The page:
Sharing the Japanese Education System abroad: Potential of “Pax Japonica” through Education

May 24, 2023

Egyptian President Abdel Fattah El-Sisi invited a group of Japanese experts who oversee the Egyptian-Japanese school system. They discussed the implementation of the educational model called “Tokkatsu” in schools. The Japanese education aims at to educate students who have a balanced personality and humane values, so it was praised in this regard (*1).

The idea of the Japanese-style schools began during Prime Minister Abe’s visit to Egypt in 2015, when Egyptian President Abdel Fattah al-Sisi expressed his interest in Japanese-style education. After a series of trials in local schools, the “Egypt-Japan School Support Program (Egypt-Japan Education Partnership)” was signed between the two countries in February 2016, and it was decided to fully implement Japanese-style education with the support of the Japanese government. The Egyptian government plans to increase the number of Japanese schools to 100 in the future (*2).

The Egyptian school has focused on academic subjects such as Arabic and arithmetic, with little emphasis on education that develops students’ social skills and practical subjects. As a result, the lack of discipline and cooperation among children has become one of the problems (*3). In contrast, Japanese schools offer many extracurricular activities other than academic studies.   Some people say that Japanese-style education makes some children unwilling to go to school because it focuses too much on cooperation with other children. However, the Japanese school system has various advantages in many activities.

(Figure: Egyptian pupils cleaning the classroom)

(Source: JICA)

So, what is Japanese style education like? One of the features of Japanese style education is the holistic approach to educate with solid academic ability, rich humanity and healthy body throughout the whole school life, including not only classes but also extracurricular activities. Specifically, there are many extracurricular activities as follows (*4):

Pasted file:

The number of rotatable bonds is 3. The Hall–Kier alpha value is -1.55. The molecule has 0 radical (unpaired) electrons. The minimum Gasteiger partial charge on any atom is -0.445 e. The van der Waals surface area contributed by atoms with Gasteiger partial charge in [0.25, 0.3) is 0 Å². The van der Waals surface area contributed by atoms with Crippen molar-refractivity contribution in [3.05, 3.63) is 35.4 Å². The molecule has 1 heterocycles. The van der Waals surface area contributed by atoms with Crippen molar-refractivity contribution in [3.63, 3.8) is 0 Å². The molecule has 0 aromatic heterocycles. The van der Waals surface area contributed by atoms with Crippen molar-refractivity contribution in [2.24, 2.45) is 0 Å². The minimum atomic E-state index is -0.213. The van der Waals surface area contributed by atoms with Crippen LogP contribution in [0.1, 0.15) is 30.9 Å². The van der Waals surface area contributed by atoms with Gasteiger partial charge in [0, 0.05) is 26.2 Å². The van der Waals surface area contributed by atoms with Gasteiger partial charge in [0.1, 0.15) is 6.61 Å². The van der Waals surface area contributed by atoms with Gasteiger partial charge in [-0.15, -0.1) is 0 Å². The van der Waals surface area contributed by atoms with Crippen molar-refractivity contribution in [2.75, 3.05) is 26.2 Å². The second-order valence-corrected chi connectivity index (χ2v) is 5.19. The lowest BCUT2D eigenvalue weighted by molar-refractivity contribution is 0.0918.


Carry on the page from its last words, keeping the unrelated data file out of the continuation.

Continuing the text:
• Class meetings: Not only do individuals express their own opinions, but also everyone discusses and comes to a better conclusion.
  • Field day: Students line up and enjoy sports together, and there are competitions, such as Kumite gymnastics that are completed as a team.
  • Club activities: Often mandatory, but lead to opportunities to participate in sports.
  • Disaster drills: Everyone takes safety precautions at the same time and learns to act as a group, such as evacuating in a line.
  • Uniforms: Having everyone wear the same uniform creates a sense of solidarity and makes it difficult to feel economic differences, such as parental income.
  • School lunch: Meals are provided inexpensively at school, and a sense of responsibility is fostered as students share the responsibility of lunch duty, etc.

Through these activities, Japanese students are able to learn to work with and care for others.

After Japanese-style education was introduced to schools in Egypt, teachers reported that children began to respect each other’s opinions, school violence decreased, and children gained self-confidence through daily service (*5). This is the fascinating result of Japanese-style education.

Japanese-style education can be adapted not only to Egypt but also to other countries.

It will not be long before more and more schools around the world introduce Japanese-style education and realize “Pax Japonica” through education.



*3 Ibid.




Resercher (Analyst), Global Intelligence Group (GIG)